NewsNational Latinx Heritage Month


Mother, daughter believe family traditions, hard work are keys to giving back to the community

Posted at 5:04 PM, Oct 05, 2020
and last updated 2020-10-05 20:04:08-04

23ABC continues to celebrate Hispanic Latino Heritage Month by highlighting those in the community who are working to make a difference. 23ABC's Bayne Froney introduces us to a mother and daughter who believe family traditions and hard work are the keys to giving back to the community.

Jackie Sala, a senior at Garces High School has lived in Bakersfield her whole life. This year she was one of 25 students who received a scholarship from the Hispanic Chamber of Commerce for her dedication to the school and her community.

"Hispanics get overlooked a lot. iI feel like we are a major power in the U.S. We are just so strong and just an innovative group of people," said Sala. "That was just super awesome and it gave myself a lot of confidence about all of the stuff that I was doing, hoping that I was doing enough."

On top of being a good student, Sala plays tennis and is the associated student body president at Garces Memorial Gigh School. But that's just at school.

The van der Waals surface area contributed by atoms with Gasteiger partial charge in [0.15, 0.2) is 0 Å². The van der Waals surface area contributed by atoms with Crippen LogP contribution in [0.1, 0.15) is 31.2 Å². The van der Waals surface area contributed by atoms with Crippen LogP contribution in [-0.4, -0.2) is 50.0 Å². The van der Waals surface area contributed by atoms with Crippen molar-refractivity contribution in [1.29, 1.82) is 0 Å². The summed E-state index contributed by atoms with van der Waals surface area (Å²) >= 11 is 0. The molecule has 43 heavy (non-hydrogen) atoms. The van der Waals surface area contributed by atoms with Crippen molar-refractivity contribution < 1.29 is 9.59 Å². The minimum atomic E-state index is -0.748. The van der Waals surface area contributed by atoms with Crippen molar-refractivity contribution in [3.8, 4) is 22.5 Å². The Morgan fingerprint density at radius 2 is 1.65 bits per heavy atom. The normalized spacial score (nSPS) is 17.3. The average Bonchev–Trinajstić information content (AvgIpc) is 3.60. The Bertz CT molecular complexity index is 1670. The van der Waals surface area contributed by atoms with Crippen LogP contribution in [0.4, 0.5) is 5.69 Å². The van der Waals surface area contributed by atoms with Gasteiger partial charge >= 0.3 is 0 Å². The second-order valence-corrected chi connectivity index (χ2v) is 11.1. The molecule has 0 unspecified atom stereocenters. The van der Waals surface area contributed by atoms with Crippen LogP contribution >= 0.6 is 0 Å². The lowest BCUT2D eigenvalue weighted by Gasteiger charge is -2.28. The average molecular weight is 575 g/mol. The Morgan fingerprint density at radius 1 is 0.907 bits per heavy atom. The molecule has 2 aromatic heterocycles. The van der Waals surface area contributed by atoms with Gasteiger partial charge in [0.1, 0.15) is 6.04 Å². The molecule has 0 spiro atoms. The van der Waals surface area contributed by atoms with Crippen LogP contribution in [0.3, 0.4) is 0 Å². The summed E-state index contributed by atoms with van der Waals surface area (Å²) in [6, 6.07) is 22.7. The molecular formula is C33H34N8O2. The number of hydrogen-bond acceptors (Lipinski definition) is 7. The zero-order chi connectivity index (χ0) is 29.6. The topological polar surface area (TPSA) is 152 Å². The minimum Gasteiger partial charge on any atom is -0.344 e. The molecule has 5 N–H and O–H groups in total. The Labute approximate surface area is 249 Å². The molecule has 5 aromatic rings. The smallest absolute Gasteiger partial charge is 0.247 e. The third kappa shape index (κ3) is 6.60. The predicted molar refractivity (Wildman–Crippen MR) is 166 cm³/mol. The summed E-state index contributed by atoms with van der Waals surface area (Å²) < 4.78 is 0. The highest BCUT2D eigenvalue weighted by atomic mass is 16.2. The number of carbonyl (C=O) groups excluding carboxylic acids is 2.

Since the pandemic she is now apart of the Latino COVID-19 Task Force, helping spread awareness where she works closely with the Hispanic Chamber of Commerce.

Jackie's mother, Sylvia Mendez-Sala, who is a court reporter, said she makes it her mission to keep their Latino culture alive in their household.

"The best preserver of our Latino culture has been the Hispanic Chamber of Commerce. They do an amazing job. They bring families, Latinos, everyone, you don't have to be a Latino to go to their events," said Mendez-Sala. "My mom was really, it was important for her to pass on traditions, of our culture and food is definitely one of those."

Mendez-Sala grew up in Kern County and was raised to value her Latino culture, which she says taught her to work hard for what she wanted.

"I grew trying to achieve the American dream like everyone else did. My father thought I shouldn't be a lawyer. So I thought 'let me go to court reporting school.' I ended up really liking what I do and I ended up starting a business really young at age 21."

Now, over 30 years later, her daughter has not only learned the importance of culture and traditions but may even want to follow in her mother's footsteps.

"I think I want to pick between going into politics or becoming a lawyer."

And she's happy that her parents have immersed her and her sister in the Mexican-American culture and have kept traditions alive in their household.

"You kind of get to see the different perspectives of what people think it means to be Hispanic. It's just really nice that I was able to grow up in that environment and kind of appreciate my culture more."